Windows 11 to move to just one feature update per year
When Microsoft introduced Windows 10 in 2015, a big part of that announcement was the new servicing model for the operating system. Microsoft announced plans to provide feature updates two or three times a year for Windows 10. By 2017, that timetable evolved into two Windows 10 feature updates per year. And that was still one too many for many IT pros.
Microsoft continued to try to soften the impact of multiple feature updates per year by changing the ability for administrators to delay updates. It also changed the support timetable so that the Windows 10 feature update which the company typically released in the spring got 18 months of support, while the ‘fall’ feature update got 30 months of support. That shift meant many IT pros just ignored the first annual feature update, leaving it to consumers to further test it, and, instead, deployed only the fall update each year.
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With Windows 11, Microsoft is shifting servicing gears yet again. But this time, in a way that IT will likely find much more palatable.
Microsoft is moving to a single annual update per year for Windows 11. The Home and Pro editions will get 24 months of support. Enterprise and Education will get 36 months of support. (Currently, Enterprise and Education users get 30 months of support for the H2 feature updates for Windows 10 and 18 months for H1 updates.)
Microsoft will continue to make available regular cumulative updates with patches and fixes throughout the year for all Windows 11 users. Feature updates will continue to be delivered as they are now via Windows Update. Microsoft officials said today that updates will be 40 percent smaller and happen in the background.
Microsoft officials shared the good news on June 24, the day the company unveiled Windows 11.
Other news of IT Pro interest shared (and not shared) today:
Microsoft officials declined to say whether Windows 10 21H2, due this fall, will be the last version of Windows 10. They did reconfirm that Windows 10 will be supported until October 2025, which they first said six years ago. (October 14 is the actual day when support ends.) Officials are not saying yet whether they will offer paid Extended Security Updates (ESUs), like they did with Windows 7, for customers who want and need to stay on Windows 10 for a finite period of time after support ends.Windows 11 will be a free upgrade from Windows 10. Users who opt to upgrade will get the same version of Windows they are currently using, meaning a Pro user will upgrade to Pro. The one exception is Pro in S Mode, which is going away. (Microsoft officials are saying the improved baseline security in the OS itself obviates the need for S Mode.) Users will have 10 days to decide whether they like Windows 11; if not, they can roll back.Business users will be able to upgrade to Windows 10 at their own pace. Microsoft won’t force them immediately onto Windows 11. They have until October 2025 to decide whether they want to move to 11. (If they’re running Enterprise, they’ll be able to downgrade to Windows 10, as well.) Users who do want Windows 11 will be able to check Windows Update starting this fall and into 2022, and if their devices qualify and are deemed ready, they will get Windows 11.Windows 10 and Windows 11 devices can be deployed, used and managed side-by-side.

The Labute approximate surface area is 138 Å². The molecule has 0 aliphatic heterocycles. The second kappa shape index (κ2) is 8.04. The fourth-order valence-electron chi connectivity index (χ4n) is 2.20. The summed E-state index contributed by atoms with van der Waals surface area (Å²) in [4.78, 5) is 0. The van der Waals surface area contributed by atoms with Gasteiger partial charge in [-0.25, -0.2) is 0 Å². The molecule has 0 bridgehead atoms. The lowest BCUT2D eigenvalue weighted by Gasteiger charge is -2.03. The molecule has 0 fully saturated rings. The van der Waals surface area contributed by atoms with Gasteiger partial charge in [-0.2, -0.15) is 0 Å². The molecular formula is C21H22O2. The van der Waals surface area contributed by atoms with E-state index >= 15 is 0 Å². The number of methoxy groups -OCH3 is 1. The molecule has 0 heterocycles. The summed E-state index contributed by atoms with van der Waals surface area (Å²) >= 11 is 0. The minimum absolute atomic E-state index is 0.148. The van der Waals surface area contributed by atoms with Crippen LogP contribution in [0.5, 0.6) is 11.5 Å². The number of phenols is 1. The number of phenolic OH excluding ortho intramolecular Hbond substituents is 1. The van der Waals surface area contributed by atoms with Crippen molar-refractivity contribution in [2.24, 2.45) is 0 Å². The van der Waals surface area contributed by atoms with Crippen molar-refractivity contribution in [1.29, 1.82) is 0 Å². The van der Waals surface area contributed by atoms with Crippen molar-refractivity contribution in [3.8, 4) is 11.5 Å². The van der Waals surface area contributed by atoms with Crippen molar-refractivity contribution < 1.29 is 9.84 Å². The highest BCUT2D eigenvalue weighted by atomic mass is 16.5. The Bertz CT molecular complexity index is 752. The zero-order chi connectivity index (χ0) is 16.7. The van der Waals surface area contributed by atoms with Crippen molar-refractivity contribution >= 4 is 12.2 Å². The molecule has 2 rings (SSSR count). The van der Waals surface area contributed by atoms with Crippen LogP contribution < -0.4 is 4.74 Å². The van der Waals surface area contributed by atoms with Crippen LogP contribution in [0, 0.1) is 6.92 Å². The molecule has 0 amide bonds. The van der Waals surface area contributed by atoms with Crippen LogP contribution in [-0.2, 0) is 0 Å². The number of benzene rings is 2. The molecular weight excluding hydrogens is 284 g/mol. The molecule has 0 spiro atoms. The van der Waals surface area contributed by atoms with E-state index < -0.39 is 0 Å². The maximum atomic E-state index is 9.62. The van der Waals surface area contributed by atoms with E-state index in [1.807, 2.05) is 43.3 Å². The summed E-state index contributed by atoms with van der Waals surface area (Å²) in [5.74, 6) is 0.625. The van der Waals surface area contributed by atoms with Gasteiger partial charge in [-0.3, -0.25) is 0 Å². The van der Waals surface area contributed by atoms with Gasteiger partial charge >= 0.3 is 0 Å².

Microsoft officials are saying the majority of apps, peripherals and PCs that work with Windows 10 will automatically work with Windows 11, since they are built on top of the same (Windows 10) core. The existing App Assure program will be there for those who encounter problems.
Windows 11 will be available preloaded on new hardware this holiday season, Microsoft officials said and will be available for existing PCs starting in early 2022.